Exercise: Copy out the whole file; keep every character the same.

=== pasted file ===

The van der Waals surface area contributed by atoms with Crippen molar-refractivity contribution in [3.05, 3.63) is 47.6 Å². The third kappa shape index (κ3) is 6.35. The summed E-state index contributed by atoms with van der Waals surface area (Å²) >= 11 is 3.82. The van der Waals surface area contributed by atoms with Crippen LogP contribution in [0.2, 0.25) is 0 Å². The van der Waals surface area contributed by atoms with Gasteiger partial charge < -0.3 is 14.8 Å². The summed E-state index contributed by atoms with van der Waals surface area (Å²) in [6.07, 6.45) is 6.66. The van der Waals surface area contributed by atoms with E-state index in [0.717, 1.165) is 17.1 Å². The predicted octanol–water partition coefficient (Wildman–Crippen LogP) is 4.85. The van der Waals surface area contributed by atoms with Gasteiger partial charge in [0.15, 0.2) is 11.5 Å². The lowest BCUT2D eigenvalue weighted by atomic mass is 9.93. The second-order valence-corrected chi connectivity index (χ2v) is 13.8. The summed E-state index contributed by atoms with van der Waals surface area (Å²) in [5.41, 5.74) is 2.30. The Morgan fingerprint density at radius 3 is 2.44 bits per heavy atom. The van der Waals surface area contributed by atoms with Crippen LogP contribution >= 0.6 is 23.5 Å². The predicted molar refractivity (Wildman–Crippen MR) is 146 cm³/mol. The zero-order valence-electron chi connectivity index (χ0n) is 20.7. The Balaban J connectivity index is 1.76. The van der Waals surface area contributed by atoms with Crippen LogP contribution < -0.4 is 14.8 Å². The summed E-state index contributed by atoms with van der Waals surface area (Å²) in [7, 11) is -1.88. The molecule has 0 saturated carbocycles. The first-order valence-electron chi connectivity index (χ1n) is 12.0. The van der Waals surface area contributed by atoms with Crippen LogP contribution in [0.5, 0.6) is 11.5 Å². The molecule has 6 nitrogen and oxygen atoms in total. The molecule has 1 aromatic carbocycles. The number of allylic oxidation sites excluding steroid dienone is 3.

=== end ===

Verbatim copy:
The van der Waals surface area contributed by atoms with Crippen molar-refractivity contribution in [3.05, 3.63) is 47.6 Å². The third kappa shape index (κ3) is 6.35. The summed E-state index contributed by atoms with van der Waals surface area (Å²) >= 11 is 3.82. The van der Waals surface area contributed by atoms with Crippen LogP contribution in [0.2, 0.25) is 0 Å². The van der Waals surface area contributed by atoms with Gasteiger partial charge < -0.3 is 14.8 Å². The summed E-state index contributed by atoms with van der Waals surface area (Å²) in [6.07, 6.45) is 6.66. The van der Waals surface area contributed by atoms with E-state index in [0.717, 1.165) is 17.1 Å². The predicted octanol–water partition coefficient (Wildman–Crippen LogP) is 4.85. The van der Waals surface area contributed by atoms with Gasteiger partial charge in [0.15, 0.2) is 11.5 Å². The lowest BCUT2D eigenvalue weighted by atomic mass is 9.93. The second-order valence-corrected chi connectivity index (χ2v) is 13.8. The summed E-state index contributed by atoms with van der Waals surface area (Å²) in [5.41, 5.74) is 2.30. The Morgan fingerprint density at radius 3 is 2.44 bits per heavy atom. The van der Waals surface area contributed by atoms with Crippen LogP contribution >= 0.6 is 23.5 Å². The predicted molar refractivity (Wildman–Crippen MR) is 146 cm³/mol. The zero-order valence-electron chi connectivity index (χ0n) is 20.7. The Balaban J connectivity index is 1.76. The van der Waals surface area contributed by atoms with Crippen LogP contribution < -0.4 is 14.8 Å². The summed E-state index contributed by atoms with van der Waals surface area (Å²) in [7, 11) is -1.88. The molecule has 0 saturated carbocycles. The first-order valence-electron chi connectivity index (χ1n) is 12.0. The van der Waals surface area contributed by atoms with Crippen LogP contribution in [0.5, 0.6) is 11.5 Å². The molecule has 6 nitrogen and oxygen atoms in total. The molecule has 1 aromatic carbocycles. The number of allylic oxidation sites excluding steroid dienone is 3.